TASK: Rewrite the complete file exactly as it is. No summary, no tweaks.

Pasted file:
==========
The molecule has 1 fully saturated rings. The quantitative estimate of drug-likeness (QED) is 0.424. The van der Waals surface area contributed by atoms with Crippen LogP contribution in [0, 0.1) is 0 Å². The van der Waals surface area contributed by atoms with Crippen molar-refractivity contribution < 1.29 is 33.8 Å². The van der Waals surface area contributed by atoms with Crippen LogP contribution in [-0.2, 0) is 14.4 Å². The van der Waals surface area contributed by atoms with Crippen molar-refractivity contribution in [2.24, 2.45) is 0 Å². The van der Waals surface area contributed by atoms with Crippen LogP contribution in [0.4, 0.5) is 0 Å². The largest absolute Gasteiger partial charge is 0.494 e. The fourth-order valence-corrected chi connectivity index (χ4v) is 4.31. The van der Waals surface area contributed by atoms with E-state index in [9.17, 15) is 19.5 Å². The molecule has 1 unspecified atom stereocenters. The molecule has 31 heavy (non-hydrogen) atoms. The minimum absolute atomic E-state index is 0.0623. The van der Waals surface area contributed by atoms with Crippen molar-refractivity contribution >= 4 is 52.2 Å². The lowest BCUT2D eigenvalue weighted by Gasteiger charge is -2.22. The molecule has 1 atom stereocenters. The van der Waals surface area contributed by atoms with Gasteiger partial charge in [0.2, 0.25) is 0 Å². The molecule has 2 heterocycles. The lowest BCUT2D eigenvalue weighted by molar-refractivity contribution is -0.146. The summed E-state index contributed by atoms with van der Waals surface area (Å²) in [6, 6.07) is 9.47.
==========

The molecule has 1 fully saturated rings. The quantitative estimate of drug-likeness (QED) is 0.424. The van der Waals surface area contributed by atoms with Crippen LogP contribution in [0, 0.1) is 0 Å². The van der Waals surface area contributed by atoms with Crippen molar-refractivity contribution < 1.29 is 33.8 Å². The van der Waals surface area contributed by atoms with Crippen LogP contribution in [-0.2, 0) is 14.4 Å². The van der Waals surface area contributed by atoms with Crippen molar-refractivity contribution in [2.24, 2.45) is 0 Å². The van der Waals surface area contributed by atoms with Crippen LogP contribution in [0.4, 0.5) is 0 Å². The largest absolute Gasteiger partial charge is 0.494 e. The fourth-order valence-corrected chi connectivity index (χ4v) is 4.31. The van der Waals surface area contributed by atoms with E-state index in [9.17, 15) is 19.5 Å². The molecule has 1 unspecified atom stereocenters. The molecule has 31 heavy (non-hydrogen) atoms. The minimum absolute atomic E-state index is 0.0623. The van der Waals surface area contributed by atoms with Crippen molar-refractivity contribution >= 4 is 52.2 Å². The lowest BCUT2D eigenvalue weighted by Gasteiger charge is -2.22. The molecule has 1 atom stereocenters. The van der Waals surface area contributed by atoms with Gasteiger partial charge in [0.2, 0.25) is 0 Å². The molecule has 2 heterocycles. The lowest BCUT2D eigenvalue weighted by molar-refractivity contribution is -0.146. The summed E-state index contributed by atoms with van der Waals surface area (Å²) in [6, 6.07) is 9.47.